The regulators also proposed requiring the second appraisal if "the consumer is acquiring the home for a higher price than the seller paid," which would, of course, cover the requirement for homes being flipped within 180 days of the seller's purchase, however, the regulators took a soft approach on this requirement, saying "comment is requested on whether a threshold price increase would be appropriate."

Required second appraisals must include "an analysis of the difference in sale prices," taking "changes in market conditions, and any improvements made to the property between the date of the previous sale and the current sale," into account.

Public comments will be accepted by the regulators until October 15.

Over the long haul, the requirements on second appraisals for the higher-risk mortgages, could save lenders from themselves.

Bank of America

(BAC) - Get Report

reported a 41% increase in total mortgage repurchase claims against the company, to $22.7 billion as of June 30 from $16.1 billion the previous quarter. Most of the claims involved loans issued by Countrywide, before that lender was acquired by Bank of America in 2008.

Putback claims from Fannie and Freddie made up 53% of outstanding claims against Bank of America, and repurchase demands from private investors increased to $8.6 billion at the end of the second quarter, from $4.9 billion in march. Bank of America said in an earlier filing that mortgage-backed securities litigation against the company "generally involve allegations of false and misleading statements regarding... the process by which the properties that served as collateral for the mortgage loans underlying the MBS were appraised."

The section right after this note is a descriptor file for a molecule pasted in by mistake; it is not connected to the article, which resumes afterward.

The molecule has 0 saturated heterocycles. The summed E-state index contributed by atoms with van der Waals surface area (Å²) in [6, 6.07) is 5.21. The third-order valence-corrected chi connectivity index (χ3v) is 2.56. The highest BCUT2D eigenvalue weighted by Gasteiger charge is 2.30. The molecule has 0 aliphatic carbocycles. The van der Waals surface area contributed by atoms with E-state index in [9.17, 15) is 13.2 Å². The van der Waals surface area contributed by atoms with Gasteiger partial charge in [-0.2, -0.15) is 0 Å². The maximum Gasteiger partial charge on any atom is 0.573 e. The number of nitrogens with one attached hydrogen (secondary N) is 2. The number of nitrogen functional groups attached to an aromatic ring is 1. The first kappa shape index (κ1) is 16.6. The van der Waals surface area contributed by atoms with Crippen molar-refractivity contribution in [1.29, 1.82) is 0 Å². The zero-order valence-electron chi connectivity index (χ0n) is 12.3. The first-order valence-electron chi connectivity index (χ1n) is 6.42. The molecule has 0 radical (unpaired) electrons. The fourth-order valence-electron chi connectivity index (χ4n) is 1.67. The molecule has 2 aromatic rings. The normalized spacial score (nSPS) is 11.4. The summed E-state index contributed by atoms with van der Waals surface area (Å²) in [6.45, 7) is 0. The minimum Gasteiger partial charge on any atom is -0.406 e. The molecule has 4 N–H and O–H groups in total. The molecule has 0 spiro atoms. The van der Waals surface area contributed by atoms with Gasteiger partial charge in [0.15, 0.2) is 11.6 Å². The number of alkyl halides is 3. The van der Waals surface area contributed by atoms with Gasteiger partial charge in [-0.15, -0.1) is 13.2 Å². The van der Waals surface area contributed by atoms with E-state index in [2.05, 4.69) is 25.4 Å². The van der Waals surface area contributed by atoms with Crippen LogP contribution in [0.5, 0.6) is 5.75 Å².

Frank Mayer -- a partner in the Financial Services Practice Group of Pepper Hamilton LLP, in the firm's Philadelphia office -- says the proposed appraisal rules "would cover all creditors that extend higher-risk mortgage loans, not just the 'federally related transactions' that are currently covered by the appraisal regs."

Mayer also says because "the proposed rule would include all charges (i.e., additional creditor and 3rd party charges) in the calculation of the finance charge," more loans will probably be brought "within the parameters of the higher-risk definition and, therefore, subject them to the greater regulatory burdens."

"I would expect a good deal of comment on the metric used to cover loans subject to the new burdens."


Written by Philip van Doorn in Jupiter, Fla.

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Philip W. van Doorn is a member of TheStreet's banking and finance team, commenting on industry and regulatory trends. He previously served as the senior analyst for TheStreet.com Ratings, responsible for assigning financial strength ratings to banks and savings and loan institutions. Mr. van Doorn previously served as a loan operations officer at Riverside National Bank in Fort Pierce, Fla., and as a credit analyst at the Federal Home Loan Bank of New York, where he monitored banks in New York, New Jersey and Puerto Rico. Mr. van Doorn has additional experience in the mutual fund and computer software industries. He holds a bachelor of science in business administration from Long Island University.